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Rhonda Ferree's ILRiverHort

Rhonda Ferree's Horticulture Blog
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Edible Landscapes


We can grow edible plants in many ways beyond the traditional row-type vegetable garden. Many food plants are beautiful and work well integrated into the landscape. By combining fruit and nut trees, vegetables, herbs, edible flowers or berry bushes in aesthetically pleasing ways, edible landscapes can be just as attractive as ornamental ones.

In addition to providing flavorful and nutritious produce, growing our own food is a great family activity and builds community. We can grow produce that is unusual or hard to find using the gardening methods we trust.

Consider starting small by replacing traditional ornamental landscape plants with edible version. Here are a few examples.

Plant a fruit tree instead of an ornamental tree or a nut tree instead of a shade tree. A hickory tree makes a great large shade tree, while also providing delicious nuts. Instead of a spring blooming tree such as redbud, consider an apple or cherry that not only have beautiful spring blooms, but later provide delicious fruit.

Small fruiting shrubs are good substitutes for deciduous shrubs like burning bush and forsythia. Current, quince, and berry plants come in many shapes, sizes, and colors to fit most landscapes.

Edible flowers replace ornamental flowers. Sometimes I'll add flowers to a dull looking salad to add color. Or, sometimes I just eat flowers right out in the garden. Examples include nasturtiums, borage, calendula, and chives.

Strawberries and many perennial herbs make great groundcovers. I especially like the many different varieties of thyme that form durable, dense outdoor carpets. Grow food, not lawns by converting some lawn areas into edible groundcovers.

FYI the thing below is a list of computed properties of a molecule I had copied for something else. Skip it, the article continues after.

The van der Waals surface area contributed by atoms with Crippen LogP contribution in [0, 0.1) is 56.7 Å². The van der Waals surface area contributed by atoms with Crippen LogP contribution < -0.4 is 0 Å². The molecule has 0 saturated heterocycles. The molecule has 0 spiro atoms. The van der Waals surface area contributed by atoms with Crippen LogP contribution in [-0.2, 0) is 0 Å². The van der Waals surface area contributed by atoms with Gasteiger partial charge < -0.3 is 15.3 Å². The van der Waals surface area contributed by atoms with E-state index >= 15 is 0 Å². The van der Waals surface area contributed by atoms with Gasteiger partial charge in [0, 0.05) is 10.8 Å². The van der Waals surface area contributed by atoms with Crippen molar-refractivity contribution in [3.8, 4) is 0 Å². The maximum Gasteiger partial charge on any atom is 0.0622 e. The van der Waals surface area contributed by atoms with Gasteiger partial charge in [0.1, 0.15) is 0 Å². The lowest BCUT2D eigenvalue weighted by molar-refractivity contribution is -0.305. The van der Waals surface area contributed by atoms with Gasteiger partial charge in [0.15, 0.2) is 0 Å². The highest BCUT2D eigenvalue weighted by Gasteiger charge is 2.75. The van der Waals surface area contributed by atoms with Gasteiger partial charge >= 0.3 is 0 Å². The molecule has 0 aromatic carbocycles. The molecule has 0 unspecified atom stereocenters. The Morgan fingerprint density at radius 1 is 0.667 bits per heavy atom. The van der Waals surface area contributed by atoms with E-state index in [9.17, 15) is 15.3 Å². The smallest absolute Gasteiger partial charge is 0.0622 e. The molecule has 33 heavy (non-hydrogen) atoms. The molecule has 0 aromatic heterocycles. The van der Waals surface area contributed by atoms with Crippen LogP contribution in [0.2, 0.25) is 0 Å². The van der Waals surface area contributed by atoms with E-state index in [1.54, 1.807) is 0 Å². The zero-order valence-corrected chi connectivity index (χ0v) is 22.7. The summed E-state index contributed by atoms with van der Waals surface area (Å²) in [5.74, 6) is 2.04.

You get the idea. The possibilities are endless. Use a raspberry fruiting shrub as a hedge. Hops, grapes, edible passionflower, cucumbers, or pole beans work well as vines.

Even if you only have a small patio or balcony, you can grow edible plants in containers or raised beds. Smaller varieties of tomato, raspberry, blueberry, and many herbs work well this way. Even a citrus tree houseplant can be moved outside during the summer.

As you integrate edible plants into your landscape, consider the variety. Many fruits, vegetables, and herbs come in dwarf sizes or in unusual colors. Bright lights chard, ornamental peppers, dwarf blueberries, and black lace elderberry are just a few examples.

Want to learn more about how to eat your yard by creating a tasteful home landscape using edible plants? I am speaking on this topic at the Tri-State Local Foods Summit in Quincy on February 20. If you'd like me to speak to your group or organization, go to http://extension.illinois.edu/go/rhondaferree for more information.



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